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BUSINESS
May 14, 2008 | From the Associated Press
Apple Inc. has scooped up Time Warner Inc.'s HBO to feed television shows to its online iTunes store, reeling in one of the last holdouts among major channels and agreeing to a rare pricing concession to land hit shows such as "The Sopranos" and "Sex and the City." Cupertino, Calif.-based Apple said HBO programming began appearing Tuesday on iTunes. The shows cost $1.99 or $2.99 per episode, making HBO the only channel allowed to charge more than the standard $1.99 for its episodes on iTunes.
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NEWS
January 20, 2011 | By Lori Grossman, Special to the Los Angeles Times
Heading for Super Bowl XLV in Arlington, Texas, on Feb. 6?  The City of Arlington, in the Dallas-Ft. Worth area, is offering free iPhone and Android apps, plus a mobile website, so that you can stay up-to-date on what’s going on during your stay. The interactive maps feature will help you navigate --and remember where you parked. Use the attractions and entertainment guide to get information about Cowboys Stadium or to book tee times at a local course. Keep informed with real-time news and traffic updates and check the weather forecast (you might not need a jacket, after all)
BUSINESS
June 9, 2006 | From the Associated Press
CBS Corp., which already sells episodes of its hit television shows "Survivor" and "CSI" on Google Inc.'s online video store, is now offering the downloads on Apple Computer Inc.'s iTunes Music Store. Apple's online store carries other shows from ABC, NBC and Fox. It previously offered some CBS programming, such as NCAA basketball, but not prime-time hits.
BUSINESS
October 6, 2011 | Dawn C. Chmielewski, Los Angeles Times
When Walt Disney Co. looked to revamp its troubled retail stores in 2008, Chief Executive Robert A. Iger sought advice from the company's largest shareholder, a foremost expert on the consumer experience. Apple Inc. co-founder Steve Jobs had lured theme-park-size crowds to his company's stores with daring architecture, no-pressure sales staffs and displays that enticed customers to come in and play with the tech world's sexiest toys. Though Disney sold its chain four years earlier, its name was still on the stores.
ENTERTAINMENT
October 6, 2011 | By Randy Lewis, Los Angeles Times
Less than a decade ago, a recording keyed to one song — the single — was considered dead in the water. Even though it had long been a critical part of the way music fans bought and enjoyed music, the single had become a marginal facet of the music business. Meanwhile, the record industry was waging a life-or-death battle over music piracy because the Internet had blasted open floodgates that allowed people to share their favorite music with one another across the globe, without bothering to pay for it. And then along came Steve Jobs, armed with Apple's iTunes and iPod.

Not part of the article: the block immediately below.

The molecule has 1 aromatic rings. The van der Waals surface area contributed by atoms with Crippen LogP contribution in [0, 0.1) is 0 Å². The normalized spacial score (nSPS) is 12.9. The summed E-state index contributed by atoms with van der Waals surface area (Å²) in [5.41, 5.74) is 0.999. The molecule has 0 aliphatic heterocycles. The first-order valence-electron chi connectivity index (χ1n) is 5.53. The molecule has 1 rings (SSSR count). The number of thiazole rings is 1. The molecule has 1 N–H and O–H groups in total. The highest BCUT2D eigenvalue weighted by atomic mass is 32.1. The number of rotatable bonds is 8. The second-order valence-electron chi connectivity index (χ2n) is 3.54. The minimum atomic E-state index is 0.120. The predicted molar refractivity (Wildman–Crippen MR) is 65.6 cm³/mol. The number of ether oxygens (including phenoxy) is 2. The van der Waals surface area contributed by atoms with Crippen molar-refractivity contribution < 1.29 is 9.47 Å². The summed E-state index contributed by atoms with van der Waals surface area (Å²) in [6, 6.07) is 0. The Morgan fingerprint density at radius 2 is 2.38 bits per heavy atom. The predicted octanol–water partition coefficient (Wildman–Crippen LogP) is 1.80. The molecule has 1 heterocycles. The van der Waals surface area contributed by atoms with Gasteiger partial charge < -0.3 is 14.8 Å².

BUSINESS
September 21, 2007 | Meg James, Times Staff Writer
Beginning this week, season premiere episodes of seven Fox Broadcasting programs will be made available for free through Apple's iTunes store, a move that highlights the TV industry's race to harness the Internet and try out potential business partners. The Fox-Apple deal is designed to expose iPod users to the upcoming season of new and returning prime-time shows. Executives with the News Corp.
ENTERTAINMENT
August 30, 2008 | David Greenwald, Special to The Times
Artists including Neil Young and Bob Dylan have made no secret of their distaste for digital sound. But Grammy-winning producer T Bone Burnett believes he's found a way to affordably give listeners an experience akin to hearing studio master tapes. Since last fall, Burnett, the mastermind behind such roots-oriented releases as the "O Brother, Where Art Thou?" soundtrack, has been working with a team of engineers on a high-fidelity audio system called Code. He's invested his own money -- he won't say how much -- to develop the new technology and has recruited industry veterans, including John Mellencamp and , to his cause.
OPINION
October 29, 2007
Ed Burns is a filmmaker, so it's not surprising that he likes to see his work on the 40-foot screen of a movie theater. But for his eighth independent film, "Purple Violets," Burns is forsaking the silver screen in favor of flat panels and iPods. Burns, an actor-writer-director-producer whose credits include "The Brothers McMullen" and "Sidewalks of New York," is pioneering what may be a new business model for independent filmmakers. The first stop for "Purple Violets" will be on Nov.
NEWS
January 5, 2011 | By Mary Forgione, Tribune Health
Knowing what ingredients are in the foods we buy and eat is important – even when you’re in a rush at the market. Here's a cellphone app that might help, and it's free. Fooducate , a website dedicated to helping all of us to eat a little healthier, has launched a new iPhone app that allows you to scan or type in a bar code and receive an overall grade rating for a product. The grade is based on certain "bad" ingredients -- too much sugar and salt, too many additives, too much high-fructose corn syrup, etc. (Download from the iTunes App Store.
BUSINESS
April 21, 2007 | From Reuters
Retail chain Circuit City and Web music service Napster said they would jointly offer a subscription service with millions of songs, the latest effort to compete with Apple Inc.'s iTunes music store. The service will begin April 29 with a subscription cost of $14.95 a month. Individual songs may be downloaded for 99 cents. Electronics retailers and Web music services have sought new ways to team up and compete with iTunes, which has more than 80% of the U.S. market.
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